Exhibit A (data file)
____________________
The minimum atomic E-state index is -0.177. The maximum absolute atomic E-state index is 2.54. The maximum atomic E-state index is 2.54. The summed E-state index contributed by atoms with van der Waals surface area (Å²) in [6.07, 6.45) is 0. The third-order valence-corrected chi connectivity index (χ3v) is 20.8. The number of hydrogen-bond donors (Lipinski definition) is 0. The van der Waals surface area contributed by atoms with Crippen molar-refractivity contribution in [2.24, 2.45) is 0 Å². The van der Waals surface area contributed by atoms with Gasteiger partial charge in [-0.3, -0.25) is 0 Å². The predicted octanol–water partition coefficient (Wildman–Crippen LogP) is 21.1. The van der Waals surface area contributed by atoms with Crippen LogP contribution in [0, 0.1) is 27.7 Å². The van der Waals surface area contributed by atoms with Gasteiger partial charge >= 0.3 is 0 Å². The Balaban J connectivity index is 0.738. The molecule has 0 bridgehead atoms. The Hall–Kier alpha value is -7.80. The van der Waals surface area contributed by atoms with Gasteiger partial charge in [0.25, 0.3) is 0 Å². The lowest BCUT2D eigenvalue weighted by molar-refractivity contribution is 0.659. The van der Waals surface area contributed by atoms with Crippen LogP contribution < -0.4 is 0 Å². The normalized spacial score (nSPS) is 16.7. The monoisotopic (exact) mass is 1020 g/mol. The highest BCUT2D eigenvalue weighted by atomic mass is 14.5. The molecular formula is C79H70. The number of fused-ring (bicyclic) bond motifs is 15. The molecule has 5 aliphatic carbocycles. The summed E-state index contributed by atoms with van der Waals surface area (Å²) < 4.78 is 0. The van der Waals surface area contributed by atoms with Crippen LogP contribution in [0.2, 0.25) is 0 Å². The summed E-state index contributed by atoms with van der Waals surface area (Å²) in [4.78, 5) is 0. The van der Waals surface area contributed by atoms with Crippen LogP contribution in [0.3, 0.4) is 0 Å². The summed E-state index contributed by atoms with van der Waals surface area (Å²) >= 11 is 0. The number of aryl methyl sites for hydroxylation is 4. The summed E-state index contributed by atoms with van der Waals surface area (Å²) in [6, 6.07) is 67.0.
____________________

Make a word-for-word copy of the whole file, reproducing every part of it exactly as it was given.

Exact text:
The minimum atomic E-state index is -0.177. The maximum absolute atomic E-state index is 2.54. The maximum atomic E-state index is 2.54. The summed E-state index contributed by atoms with van der Waals surface area (Å²) in [6.07, 6.45) is 0. The third-order valence-corrected chi connectivity index (χ3v) is 20.8. The number of hydrogen-bond donors (Lipinski definition) is 0. The van der Waals surface area contributed by atoms with Crippen molar-refractivity contribution in [2.24, 2.45) is 0 Å². The van der Waals surface area contributed by atoms with Gasteiger partial charge in [-0.3, -0.25) is 0 Å². The predicted octanol–water partition coefficient (Wildman–Crippen LogP) is 21.1. The van der Waals surface area contributed by atoms with Crippen LogP contribution in [0, 0.1) is 27.7 Å². The van der Waals surface area contributed by atoms with Gasteiger partial charge >= 0.3 is 0 Å². The Balaban J connectivity index is 0.738. The molecule has 0 bridgehead atoms. The Hall–Kier alpha value is -7.80. The van der Waals surface area contributed by atoms with Gasteiger partial charge in [0.25, 0.3) is 0 Å². The lowest BCUT2D eigenvalue weighted by molar-refractivity contribution is 0.659. The van der Waals surface area contributed by atoms with Crippen LogP contribution < -0.4 is 0 Å². The normalized spacial score (nSPS) is 16.7. The monoisotopic (exact) mass is 1020 g/mol. The highest BCUT2D eigenvalue weighted by atomic mass is 14.5. The molecular formula is C79H70. The number of fused-ring (bicyclic) bond motifs is 15. The molecule has 5 aliphatic carbocycles. The summed E-state index contributed by atoms with van der Waals surface area (Å²) < 4.78 is 0. The van der Waals surface area contributed by atoms with Crippen LogP contribution in [0.2, 0.25) is 0 Å². The summed E-state index contributed by atoms with van der Waals surface area (Å²) in [4.78, 5) is 0. The van der Waals surface area contributed by atoms with Crippen LogP contribution in [0.3, 0.4) is 0 Å². The summed E-state index contributed by atoms with van der Waals surface area (Å²) >= 11 is 0. The number of aryl methyl sites for hydroxylation is 4. The summed E-state index contributed by atoms with van der Waals surface area (Å²) in [6, 6.07) is 67.0.